It’s interesting how Democrats on average seem more aware of how automation threatens the economic system of most of the world, and the resulting mass unemployment must be faced with planning. Perhaps it’s because the Ds are more comfortable with handing out cash (one suggested solution, namely Universal Basic Income), while Republicans see smart machines are just another way to make money.Why haven’t the big brains in Washington noticed how whole industries — like automotive manufacturing — are now largely operated by robots, and that’s only the beginning?For example, the current Treasury Secretary Steve Mnuchin was noticed by the tech community in a bad way when he said about robots taking many American jobs that “It’s not even on our radar screen … 50-100 more years.” But he’s not unusual.Experts in the subject see automation differently. Oxford researchers forecast in 2013 that nearly half of American jobs were vulnerable to machine or software replacement within 20 years. Rice University computer scientist Moshe Vardi believes that in 30 years humans will become largely obsolete, and world joblessness will reach 50 percent. The Gartner tech advising company believes that one-third of jobs will be done by machines by 2025. The consultancy firm PwC published a report earlier this year that forecast robots could take 38 percent of US jobs by 2030. Forrester Research Inc. has a more optimistic view, that there will be a net job loss of 7 percent by 2025 from automation.Below, a highly automated BMW factory in 2014, where a few human workers can be seen:It’s nice that Supervisor Kim is looking ahead to deal with more automation-caused job loss, but I’m guessing she won’t mention that. . .
Automation Makes Immigration Obsolete
When a third or a half of Americans are unemployed because of machines doing the jobs, we certainly won’t need to import foreign workers.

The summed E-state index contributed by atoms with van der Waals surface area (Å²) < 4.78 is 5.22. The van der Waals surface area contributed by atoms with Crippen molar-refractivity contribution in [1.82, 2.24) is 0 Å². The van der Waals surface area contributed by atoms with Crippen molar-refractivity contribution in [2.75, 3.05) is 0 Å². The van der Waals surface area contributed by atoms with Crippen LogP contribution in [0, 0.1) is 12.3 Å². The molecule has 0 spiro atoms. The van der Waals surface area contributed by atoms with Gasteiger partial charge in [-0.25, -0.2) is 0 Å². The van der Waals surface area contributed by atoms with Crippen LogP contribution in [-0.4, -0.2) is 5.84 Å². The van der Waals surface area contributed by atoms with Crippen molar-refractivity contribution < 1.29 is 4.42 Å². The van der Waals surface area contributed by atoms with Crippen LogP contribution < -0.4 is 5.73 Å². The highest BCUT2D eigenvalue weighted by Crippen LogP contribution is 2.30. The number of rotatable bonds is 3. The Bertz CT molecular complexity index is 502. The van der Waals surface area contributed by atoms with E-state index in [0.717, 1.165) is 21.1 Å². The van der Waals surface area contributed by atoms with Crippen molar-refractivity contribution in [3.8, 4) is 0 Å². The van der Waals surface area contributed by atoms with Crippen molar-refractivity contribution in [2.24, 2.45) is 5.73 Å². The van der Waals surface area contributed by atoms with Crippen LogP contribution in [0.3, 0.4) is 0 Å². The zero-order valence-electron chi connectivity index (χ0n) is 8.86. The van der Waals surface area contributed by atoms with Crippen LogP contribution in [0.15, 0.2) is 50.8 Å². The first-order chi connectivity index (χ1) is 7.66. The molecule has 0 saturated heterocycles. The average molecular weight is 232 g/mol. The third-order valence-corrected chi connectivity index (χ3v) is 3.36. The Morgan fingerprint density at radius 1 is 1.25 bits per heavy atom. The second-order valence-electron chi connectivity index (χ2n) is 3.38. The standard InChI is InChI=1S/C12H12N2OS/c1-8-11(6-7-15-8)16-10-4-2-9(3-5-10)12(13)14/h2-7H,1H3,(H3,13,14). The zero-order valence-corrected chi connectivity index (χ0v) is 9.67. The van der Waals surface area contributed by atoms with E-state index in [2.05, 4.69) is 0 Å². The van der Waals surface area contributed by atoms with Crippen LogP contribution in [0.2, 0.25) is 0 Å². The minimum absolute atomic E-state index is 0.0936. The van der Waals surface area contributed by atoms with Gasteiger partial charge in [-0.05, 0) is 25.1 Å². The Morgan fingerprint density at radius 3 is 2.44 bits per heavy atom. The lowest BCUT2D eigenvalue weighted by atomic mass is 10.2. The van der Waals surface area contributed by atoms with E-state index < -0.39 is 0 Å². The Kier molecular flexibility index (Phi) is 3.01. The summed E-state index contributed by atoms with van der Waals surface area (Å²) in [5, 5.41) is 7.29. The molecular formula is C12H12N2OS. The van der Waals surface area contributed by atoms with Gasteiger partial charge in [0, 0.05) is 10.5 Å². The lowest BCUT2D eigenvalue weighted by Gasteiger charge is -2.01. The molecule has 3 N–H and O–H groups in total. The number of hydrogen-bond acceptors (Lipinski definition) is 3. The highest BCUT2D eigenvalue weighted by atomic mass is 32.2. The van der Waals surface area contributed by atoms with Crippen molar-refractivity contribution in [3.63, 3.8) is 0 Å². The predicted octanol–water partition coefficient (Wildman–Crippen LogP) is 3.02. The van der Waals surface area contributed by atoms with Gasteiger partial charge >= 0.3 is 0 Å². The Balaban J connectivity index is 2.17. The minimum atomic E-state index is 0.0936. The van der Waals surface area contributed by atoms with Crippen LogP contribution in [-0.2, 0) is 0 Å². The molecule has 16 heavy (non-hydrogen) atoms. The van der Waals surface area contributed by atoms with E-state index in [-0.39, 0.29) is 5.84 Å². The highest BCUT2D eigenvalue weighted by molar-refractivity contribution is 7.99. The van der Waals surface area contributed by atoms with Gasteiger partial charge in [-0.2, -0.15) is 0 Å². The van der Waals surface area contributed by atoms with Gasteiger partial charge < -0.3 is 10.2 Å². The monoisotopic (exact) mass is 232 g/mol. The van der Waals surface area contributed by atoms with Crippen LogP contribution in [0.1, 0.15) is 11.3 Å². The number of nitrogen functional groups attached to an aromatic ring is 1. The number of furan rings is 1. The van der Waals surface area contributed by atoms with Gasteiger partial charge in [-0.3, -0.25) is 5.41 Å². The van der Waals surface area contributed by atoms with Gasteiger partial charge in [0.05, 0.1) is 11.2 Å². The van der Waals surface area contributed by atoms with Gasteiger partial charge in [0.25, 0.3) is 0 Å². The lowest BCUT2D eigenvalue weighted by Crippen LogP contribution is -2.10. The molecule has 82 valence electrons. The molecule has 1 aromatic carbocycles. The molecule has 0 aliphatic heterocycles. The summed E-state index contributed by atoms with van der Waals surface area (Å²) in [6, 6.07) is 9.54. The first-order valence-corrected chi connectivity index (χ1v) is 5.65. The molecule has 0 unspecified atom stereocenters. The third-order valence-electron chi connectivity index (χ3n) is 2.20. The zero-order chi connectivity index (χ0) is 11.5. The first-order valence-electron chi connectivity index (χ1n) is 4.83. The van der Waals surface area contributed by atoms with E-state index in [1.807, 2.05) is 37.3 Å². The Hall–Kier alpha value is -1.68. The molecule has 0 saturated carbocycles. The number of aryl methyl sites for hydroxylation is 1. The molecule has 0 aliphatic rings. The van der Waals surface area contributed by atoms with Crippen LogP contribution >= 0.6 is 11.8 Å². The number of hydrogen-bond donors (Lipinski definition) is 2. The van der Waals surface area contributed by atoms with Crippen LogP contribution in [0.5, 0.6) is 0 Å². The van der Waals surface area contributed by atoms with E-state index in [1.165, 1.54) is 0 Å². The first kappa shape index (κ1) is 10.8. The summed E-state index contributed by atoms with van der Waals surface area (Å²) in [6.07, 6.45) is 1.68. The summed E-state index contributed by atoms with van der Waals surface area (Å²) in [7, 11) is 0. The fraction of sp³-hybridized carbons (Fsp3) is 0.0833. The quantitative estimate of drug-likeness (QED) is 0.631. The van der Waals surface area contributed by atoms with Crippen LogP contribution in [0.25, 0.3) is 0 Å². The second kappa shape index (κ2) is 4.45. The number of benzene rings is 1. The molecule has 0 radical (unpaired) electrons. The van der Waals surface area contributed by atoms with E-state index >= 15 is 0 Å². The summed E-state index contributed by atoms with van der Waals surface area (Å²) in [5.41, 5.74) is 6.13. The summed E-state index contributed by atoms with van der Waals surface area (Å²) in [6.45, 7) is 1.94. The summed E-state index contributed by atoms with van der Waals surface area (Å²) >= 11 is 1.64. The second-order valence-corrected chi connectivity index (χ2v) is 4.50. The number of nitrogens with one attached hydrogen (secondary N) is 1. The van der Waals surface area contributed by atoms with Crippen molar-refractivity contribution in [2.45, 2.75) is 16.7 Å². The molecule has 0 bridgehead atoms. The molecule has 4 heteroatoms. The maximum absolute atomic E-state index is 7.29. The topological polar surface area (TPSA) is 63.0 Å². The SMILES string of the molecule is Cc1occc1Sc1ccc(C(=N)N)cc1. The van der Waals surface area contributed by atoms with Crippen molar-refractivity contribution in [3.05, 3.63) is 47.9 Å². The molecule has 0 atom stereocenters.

Automation could kill 2x more jobs than the Great Depression—so San Francisco lawmaker pushes for Bill Gates’ ‘robot tax’, CNBC, August 24, 2017Robots are going to replace human workers and when they do, the companies that employ them should be taxed.So says billionaire Bill Gates. And now, San Francisco lawmaker Jane Kim thinks so too.In February, in an interview with Quartz, the Microsoft co-founder broached the idea of a “robot tax.”“Right now, the human worker who does, say, $50,000 worth of work in a factory, that income is taxed and you get income tax, social security tax, all those things. If a robot comes in to do the same thing, you’d think that we’d tax the robot at a similar level,” he says.City Supervisor Kim, who is also running for the State Senate, is a proponent of the “robot tax” and is working on an upcoming ballot measure.Wednesday she launched the Jobs of the Future Fund, an initiative to drive conversation among state business leaders, politicians and local civic organizations about how to prepare for an increasingly automated workforce.“Some estimates have projected that as many as 50 percent of current American jobs will be lost through the transition to robot, algorithms or other forms of automation,” the Jobs of the Future Fund website says.“Unemployment peaked at 10 percent during the Great Recession and almost 25 percent during the Great Depression,” according to the site. It also points to estimates that say automation will replace between 38 and 47 percent of jobs in coming decades, which is more than the Depression and the Great Recession combined.“An unemployment rate of 38 percent or 47 percent would be a national crisis like we have never seen and would certainly result in spikes in evictions, homelessness and crime. We must act now because the price will be too great if we wait,” according to the site.Money collected with Kim’s proposed robot tax would be used to educate and train out-of-work employees for new jobs. It would also be invested into new industries, the Jobs of the Future Fund website says.Another increasingly popular response to impending job loss has been the idea of universal basic income. A handful of billionaires and tech titans including Elon Musk, Mark Zuckerberg, Richard Branson and Stewart Butterfield have all talked recently about cash handouts as a plausible solution.But Kim is less interested in cash handouts and more interested in retraining.“This idea is largely being pushed by tech millionaires and billionaires and we seriously doubt that their ‘Basic Income’ will be much more than a new kind of welfare check. But the key point is this – people don’t want welfare, they want meaningful work,” the Jobs of the Future Fund website says.“This effort is designed to train displaced workers for new high-wage work, not a brave new world where a few people have nearly all the money and power and nearly everyone else gets a ‘basic’ welfare check.”